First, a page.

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why do we receive the sacrament of holy eucharist

Of all seven sacraments, the Holy Eucharist, or Holy Communion, is the most central and important to Catholicism. Holy Communion is offered at every Mass, and in fact, the ritual of the Mass is largely taken up with preparing the
hosts (wafers made of wheat and water, or gluten-free) and wine to become the body and blood of Christ and the congregation to receive the body of Christ. Transubstantiation is the act of changing the substances of bread and wine into the substances of the Body and Blood of Christ. The Holy Eucharist refers to Christ s body and blood present in the consecrated host on the altar, and Catholics believe that the consecrated bread and wine are actually the body and blood, soul and divinity of Christ. For Catholics, the presence of Christ in the Holy Eucharist isn t just symbolic, it s real. When you receive Holy Communion, you re intimately united with Jesus Christ he literally becomes part of you.

Also, by taking Holy Communion, you express your union with all Catholics who believe the same doctrines, obey the same laws, and follow the same leaders. This sense of participation in a larger community is why Catholics (and Eastern Orthodox Christians) have a strict law that only people who are in communion with the Church can receive Holy Communion. In other words, only those who are united in the same beliefs are allowed to receive Holy Communion. The Holy Eucharist is food for the soul, so it s given and eaten during Holy Communion at the Mass. However, how it s distributed varies a bit, depending on whether you attend a Latin (Western) Rite Mass or a Byzantine (Eastern) Rite Mass: Latin (Western) Rite: Holy Communion is in the form of consecrated unleavened hosts made from wheat flour and water, just like the unleavened bread used by Jesus at the Last Supper.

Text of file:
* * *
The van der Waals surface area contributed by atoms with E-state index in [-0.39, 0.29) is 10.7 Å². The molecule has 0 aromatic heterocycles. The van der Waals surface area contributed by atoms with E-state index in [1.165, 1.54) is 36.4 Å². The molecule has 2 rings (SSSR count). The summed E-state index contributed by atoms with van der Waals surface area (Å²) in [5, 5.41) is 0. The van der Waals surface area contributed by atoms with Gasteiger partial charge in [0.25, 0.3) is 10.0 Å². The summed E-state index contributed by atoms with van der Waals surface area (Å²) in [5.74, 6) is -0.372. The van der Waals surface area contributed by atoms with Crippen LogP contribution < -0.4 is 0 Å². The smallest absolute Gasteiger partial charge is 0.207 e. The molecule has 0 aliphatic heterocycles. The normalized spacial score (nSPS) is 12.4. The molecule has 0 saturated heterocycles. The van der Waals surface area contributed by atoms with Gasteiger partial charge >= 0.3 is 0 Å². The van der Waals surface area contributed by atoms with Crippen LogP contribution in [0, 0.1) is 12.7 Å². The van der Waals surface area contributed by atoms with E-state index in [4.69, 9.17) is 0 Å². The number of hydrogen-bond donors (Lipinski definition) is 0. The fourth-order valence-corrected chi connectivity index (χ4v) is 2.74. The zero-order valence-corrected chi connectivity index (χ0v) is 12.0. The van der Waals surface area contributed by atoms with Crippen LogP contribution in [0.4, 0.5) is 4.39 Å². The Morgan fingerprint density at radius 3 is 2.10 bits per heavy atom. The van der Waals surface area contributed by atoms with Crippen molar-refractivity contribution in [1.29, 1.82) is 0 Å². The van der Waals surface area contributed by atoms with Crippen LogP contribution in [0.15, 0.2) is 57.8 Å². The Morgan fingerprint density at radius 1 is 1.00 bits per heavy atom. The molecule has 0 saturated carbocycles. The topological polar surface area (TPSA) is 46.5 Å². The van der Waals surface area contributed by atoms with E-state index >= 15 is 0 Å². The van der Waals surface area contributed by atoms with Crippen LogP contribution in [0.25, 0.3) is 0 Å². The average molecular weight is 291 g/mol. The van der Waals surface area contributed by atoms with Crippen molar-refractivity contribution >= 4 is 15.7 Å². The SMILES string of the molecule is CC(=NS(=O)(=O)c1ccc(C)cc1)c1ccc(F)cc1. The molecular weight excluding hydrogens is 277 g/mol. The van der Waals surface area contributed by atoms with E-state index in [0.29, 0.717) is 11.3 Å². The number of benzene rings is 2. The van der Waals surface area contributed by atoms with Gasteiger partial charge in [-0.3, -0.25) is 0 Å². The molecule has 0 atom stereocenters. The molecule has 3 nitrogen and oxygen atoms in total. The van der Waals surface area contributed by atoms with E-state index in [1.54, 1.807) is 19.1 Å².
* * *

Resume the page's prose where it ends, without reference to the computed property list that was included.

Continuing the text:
The host is flat and the size of a quarter or half-dollar. Latin Catholics may receive the host on their tongue or in their hand if the local bishop and the national conference of bishops permit. Byzantine (Eastern) Rite: Catholics receive consecrated leavened bread (the yeast or leaven symbolizes the Resurrection), which is placed inside the chalice (cup) of consecrated wine. The priest takes a spoon and gingerly places a cut cube of consecrated bread soaked in the consecrated wine inside the mouths of the communicants without ever touching their lips or tongue. When boys and girls make their First Holy Communion (usually in second grade), it s a big occasion for Catholic families. Like their Baptism, the day of First Communion is one filled with family, friends, and feasting after the sacred event has taken place in church.

Girls typically wear white gowns and veils and often look like little brides, and boys wear their Sunday best or new suits and ties bought for the occasion. The children are generally too young to appreciate all the theological refinements, but as long as they know and believe that it s not bread or wine they re receiving but the real Body and Blood of Jesus Christ, then they are old enough to take Holy Communion. You must make your First Penance, which is going to confession for the first time, before making your First Communion. The Sacrament of Eucharist, also known as Holy Communion, is the third of the Sacraments of Initiation. Even though we are required to receive Communion at least once per year (our Easter Duty), and the Church urges us to receive Communion frequently (even daily, if possible), it is called a Sacrament of Initiation because, like Baptism and Confirmation, it brings us into the fullness of our life in Christ.

In Holy Communion, we are eating the True Body and Blood of Jesus Christ, without which you shall not have life in you (John 6:53). Because of the intimate connection of the Sacrament of Holy Communion to our life in Christ, we must be free of any grave or mortal sin before receiving it, as St. Paul explained in 1 Corinthians 11:27-29. Otherwise, as he warns, we receive the Sacrament unworthily, and we eateth and drinketh damnation to ourselves. If we are aware of having committed a mortal sin, we must participate in the Sacrament of Reconciliation first. The Church sees the two Sacraments as connected and urges us, when we can, to join frequent Reconciliation with frequent Communion.

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